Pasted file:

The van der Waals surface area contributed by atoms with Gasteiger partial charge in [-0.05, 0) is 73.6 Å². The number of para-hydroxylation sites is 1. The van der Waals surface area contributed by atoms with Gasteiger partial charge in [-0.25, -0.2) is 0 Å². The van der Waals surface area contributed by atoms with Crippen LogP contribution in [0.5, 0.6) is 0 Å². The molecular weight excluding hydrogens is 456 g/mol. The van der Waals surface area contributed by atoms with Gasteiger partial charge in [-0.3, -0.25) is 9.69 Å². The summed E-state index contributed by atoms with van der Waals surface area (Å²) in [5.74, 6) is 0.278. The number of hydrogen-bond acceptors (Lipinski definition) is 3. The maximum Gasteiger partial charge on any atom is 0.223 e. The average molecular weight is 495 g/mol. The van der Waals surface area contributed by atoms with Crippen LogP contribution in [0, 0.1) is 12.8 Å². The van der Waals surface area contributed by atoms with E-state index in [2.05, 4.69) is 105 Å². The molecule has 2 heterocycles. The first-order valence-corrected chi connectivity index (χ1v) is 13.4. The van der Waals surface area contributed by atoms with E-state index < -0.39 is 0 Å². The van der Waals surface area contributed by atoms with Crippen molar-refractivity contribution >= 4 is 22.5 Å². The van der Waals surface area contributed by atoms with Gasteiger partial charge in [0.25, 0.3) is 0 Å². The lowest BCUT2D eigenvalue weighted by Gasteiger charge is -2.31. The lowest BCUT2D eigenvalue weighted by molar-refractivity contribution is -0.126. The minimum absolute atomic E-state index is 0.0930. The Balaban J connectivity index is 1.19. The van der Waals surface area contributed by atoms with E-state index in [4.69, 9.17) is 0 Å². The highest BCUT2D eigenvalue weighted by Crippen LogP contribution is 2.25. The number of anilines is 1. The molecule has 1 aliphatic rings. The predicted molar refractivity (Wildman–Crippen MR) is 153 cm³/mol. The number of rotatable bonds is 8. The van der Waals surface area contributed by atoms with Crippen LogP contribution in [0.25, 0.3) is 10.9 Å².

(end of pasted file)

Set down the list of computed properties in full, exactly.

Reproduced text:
The van der Waals surface area contributed by atoms with Gasteiger partial charge in [-0.05, 0) is 73.6 Å². The number of para-hydroxylation sites is 1. The van der Waals surface area contributed by atoms with Gasteiger partial charge in [-0.25, -0.2) is 0 Å². The van der Waals surface area contributed by atoms with Crippen LogP contribution in [0.5, 0.6) is 0 Å². The molecular weight excluding hydrogens is 456 g/mol. The van der Waals surface area contributed by atoms with Gasteiger partial charge in [-0.3, -0.25) is 9.69 Å². The summed E-state index contributed by atoms with van der Waals surface area (Å²) in [5.74, 6) is 0.278. The number of hydrogen-bond acceptors (Lipinski definition) is 3. The maximum Gasteiger partial charge on any atom is 0.223 e. The average molecular weight is 495 g/mol. The van der Waals surface area contributed by atoms with Crippen LogP contribution in [0, 0.1) is 12.8 Å². The van der Waals surface area contributed by atoms with E-state index in [2.05, 4.69) is 105 Å². The molecule has 2 heterocycles. The first-order valence-corrected chi connectivity index (χ1v) is 13.4. The van der Waals surface area contributed by atoms with E-state index < -0.39 is 0 Å². The van der Waals surface area contributed by atoms with Crippen molar-refractivity contribution >= 4 is 22.5 Å². The van der Waals surface area contributed by atoms with Gasteiger partial charge in [0.25, 0.3) is 0 Å². The lowest BCUT2D eigenvalue weighted by Gasteiger charge is -2.31. The lowest BCUT2D eigenvalue weighted by molar-refractivity contribution is -0.126. The minimum absolute atomic E-state index is 0.0930. The Balaban J connectivity index is 1.19. The van der Waals surface area contributed by atoms with E-state index in [4.69, 9.17) is 0 Å². The highest BCUT2D eigenvalue weighted by Crippen LogP contribution is 2.25. The number of anilines is 1. The molecule has 1 aliphatic rings. The predicted molar refractivity (Wildman–Crippen MR) is 153 cm³/mol. The number of rotatable bonds is 8. The van der Waals surface area contributed by atoms with Crippen LogP contribution in [0.25, 0.3) is 10.9 Å².